Senior Sustainability Scientist, Julie Ann Wrigley Global Institute of Sustainability
Assistant Professor, School of Sustainability
School of Sustainability
Arizona State University
PO Box 875502
Tempe, AZ 85287-5502
Dr. Leonard's research focuses on the evolution and performance of different institutional responses to natural resource and environmental problems, with emphasis on how formal and informal property rights affect coordination and collective action for managing natural resources. He studies how the structure of property rights is shaped by the benefits and costs of defining and enforcing rights along various dimensions and assesses the long-term economic effects of institutional innovations in the definition of property rights. His research combines models of natural resource use and the institutional and legal settings in which property rights emerge with econometric analysis of historic and modern data sets created using GIS.
PhD, Economics, University of California-Santa Barbara, 2016
MS, Economics, University of California-Santa Barbara, 2013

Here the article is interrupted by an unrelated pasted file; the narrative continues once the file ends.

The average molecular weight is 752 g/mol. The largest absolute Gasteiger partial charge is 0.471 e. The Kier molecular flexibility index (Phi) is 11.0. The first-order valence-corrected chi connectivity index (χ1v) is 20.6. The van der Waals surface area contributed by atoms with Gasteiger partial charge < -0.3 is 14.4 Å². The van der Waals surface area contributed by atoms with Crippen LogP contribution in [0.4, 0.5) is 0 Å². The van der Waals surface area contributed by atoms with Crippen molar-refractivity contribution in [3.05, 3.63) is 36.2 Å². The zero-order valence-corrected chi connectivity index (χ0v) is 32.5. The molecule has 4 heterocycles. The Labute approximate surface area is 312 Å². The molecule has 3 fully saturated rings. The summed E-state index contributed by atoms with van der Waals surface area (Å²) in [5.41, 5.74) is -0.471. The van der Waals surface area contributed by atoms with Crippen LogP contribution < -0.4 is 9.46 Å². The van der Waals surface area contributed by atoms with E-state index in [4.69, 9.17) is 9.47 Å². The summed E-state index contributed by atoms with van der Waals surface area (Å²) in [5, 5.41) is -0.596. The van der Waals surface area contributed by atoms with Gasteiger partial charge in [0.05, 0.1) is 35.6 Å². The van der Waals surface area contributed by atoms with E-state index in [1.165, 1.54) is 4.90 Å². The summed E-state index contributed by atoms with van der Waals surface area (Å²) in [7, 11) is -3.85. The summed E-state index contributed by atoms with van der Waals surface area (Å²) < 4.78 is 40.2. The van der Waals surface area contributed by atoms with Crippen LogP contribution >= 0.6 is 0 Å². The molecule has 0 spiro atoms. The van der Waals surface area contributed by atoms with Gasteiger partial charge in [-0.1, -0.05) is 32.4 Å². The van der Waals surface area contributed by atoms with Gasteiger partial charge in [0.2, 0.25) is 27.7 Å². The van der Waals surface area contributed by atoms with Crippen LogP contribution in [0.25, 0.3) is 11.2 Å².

MS, Applied Economics, Montana State University, 2012
BA, Economics, Hillsdale College, 2010
Leonard, B. and G. D. Libecap. 2015. Endogenous first-possession property rights in open-access resources. Iowa Law Review 100:2457-2478. (link )
Anderson, T. L. and B. Leonard. 2016. Institutions and the wealth of Indian Nations. Pp. 1-17 In: Anderson, T. L. and A. M. Carlos eds., Unlocking the Wealth of Indian Nations. Lexington Books. Lanham, Maryland. ISBN: 978-1498525671.
Anderson, T. L., B. Leonard, D. P. Parker and S. Regan. 2016. Natural resources on American Indian reservations: Blessing or curse?. In: Anderson, T. L. and A. M. Carlos eds., Unlocking the Weatth of Indian Nations. Lexington Books. Lanham, Maryland. ISBN: 978-1498525671.